Those who are skeptical of § 101 decisions might argue that their high affirmance rate is a result of their indeterminate nature, not their predictability. After all, if a question has no objectively correct answer that can be articulated as a rationale for reversal, an appellate judge may be more likely to let the lower court decision stand. In practice, however, this argument is implausible. Even Judge Linn and Judge Plager, in their opinions criticizing § 101, stated that they were bound by precedent to concur as to the invalidity of at least some claims. These judges’ conclusions that precedent dictated specific outcomes—outcomes that both judges wished to avoid, in fact—undermines the notion that the § 101 analysis cannot yield definitive answers.

Federal Circuit Appeals

The Federal Circuit’s affirmance rate in § 101 cases is markedly higher than its overall affirmance rate for all patent cases. Specifically, for the three-year post-Alice time period covered by Gugliuzza and Lemley, the Federal Circuit’s affirmance rate in § 101 cases was about 88%. In contrast, the Federal Circuit’s overall affirmance rate in patent cases last year was about 75%.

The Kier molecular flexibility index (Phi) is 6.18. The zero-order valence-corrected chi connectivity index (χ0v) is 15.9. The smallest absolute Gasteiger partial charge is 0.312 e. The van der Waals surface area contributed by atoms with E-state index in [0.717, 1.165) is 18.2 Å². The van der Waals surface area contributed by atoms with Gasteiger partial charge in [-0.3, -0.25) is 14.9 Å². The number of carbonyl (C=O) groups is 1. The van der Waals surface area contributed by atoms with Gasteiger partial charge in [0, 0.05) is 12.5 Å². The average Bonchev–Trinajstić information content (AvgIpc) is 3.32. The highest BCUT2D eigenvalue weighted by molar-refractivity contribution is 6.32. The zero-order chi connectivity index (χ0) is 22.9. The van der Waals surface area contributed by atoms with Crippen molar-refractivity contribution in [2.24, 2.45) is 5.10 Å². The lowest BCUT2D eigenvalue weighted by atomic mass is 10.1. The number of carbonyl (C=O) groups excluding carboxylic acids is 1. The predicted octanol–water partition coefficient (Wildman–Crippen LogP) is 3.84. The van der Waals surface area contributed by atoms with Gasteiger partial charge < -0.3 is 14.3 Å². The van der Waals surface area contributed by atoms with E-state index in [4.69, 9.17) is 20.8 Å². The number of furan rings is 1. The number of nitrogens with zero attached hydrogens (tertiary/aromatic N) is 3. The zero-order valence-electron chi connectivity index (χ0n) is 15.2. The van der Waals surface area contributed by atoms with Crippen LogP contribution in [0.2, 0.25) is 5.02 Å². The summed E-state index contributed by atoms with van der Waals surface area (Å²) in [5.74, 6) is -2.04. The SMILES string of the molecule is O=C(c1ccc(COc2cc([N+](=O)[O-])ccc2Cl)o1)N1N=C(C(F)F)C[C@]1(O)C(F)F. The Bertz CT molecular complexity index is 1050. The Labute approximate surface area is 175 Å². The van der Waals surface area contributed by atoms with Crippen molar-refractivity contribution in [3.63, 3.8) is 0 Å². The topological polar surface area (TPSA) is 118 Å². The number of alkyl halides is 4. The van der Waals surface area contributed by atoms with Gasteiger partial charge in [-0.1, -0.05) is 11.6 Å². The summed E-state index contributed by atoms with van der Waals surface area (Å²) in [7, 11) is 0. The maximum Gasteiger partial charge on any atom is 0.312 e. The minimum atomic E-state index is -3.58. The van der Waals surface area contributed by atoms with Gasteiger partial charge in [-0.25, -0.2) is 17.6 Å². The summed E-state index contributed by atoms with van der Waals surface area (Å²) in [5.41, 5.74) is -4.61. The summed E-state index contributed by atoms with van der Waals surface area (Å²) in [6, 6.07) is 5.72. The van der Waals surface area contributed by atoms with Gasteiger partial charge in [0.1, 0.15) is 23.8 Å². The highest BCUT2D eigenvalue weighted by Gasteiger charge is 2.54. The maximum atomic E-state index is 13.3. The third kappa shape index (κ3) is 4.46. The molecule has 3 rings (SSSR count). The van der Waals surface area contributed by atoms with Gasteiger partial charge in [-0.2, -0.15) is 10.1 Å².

The overall affirmance rate cited above comes from an article that provides data for 2017 only. Data for prior years is available in two other studies, but these studies use a different counting methodology that makes them less useful as a basis for comparison. Specifically, the studies count precedential opinions only. They omit non-precedential opinions and summary affirmances under Rule 36, so the affirmance rates they present are understated. Still, the studies provide further evidence that the Federal Circuit’s affirmance rates for § 101 cases are at least as high as the court’s overall affirmance rates. The first study—covering precedential cases from 2015 and 2016— shows a § 101 affirmance rate of 57%, compared to an overall affirmance rate of 56%. More dramatically, the second study—covering precedential cases from 2016 and 2017—shows a § 101 affirmance rate of 69%, compared to an overall affirmance rate of 59%.

The data regarding Federal Circuit affirmance rates is summarized in the following table. As the table shows, the affirmance rates in § 101 cases consistently exceed the overall affirmance rates for all types of patent cases.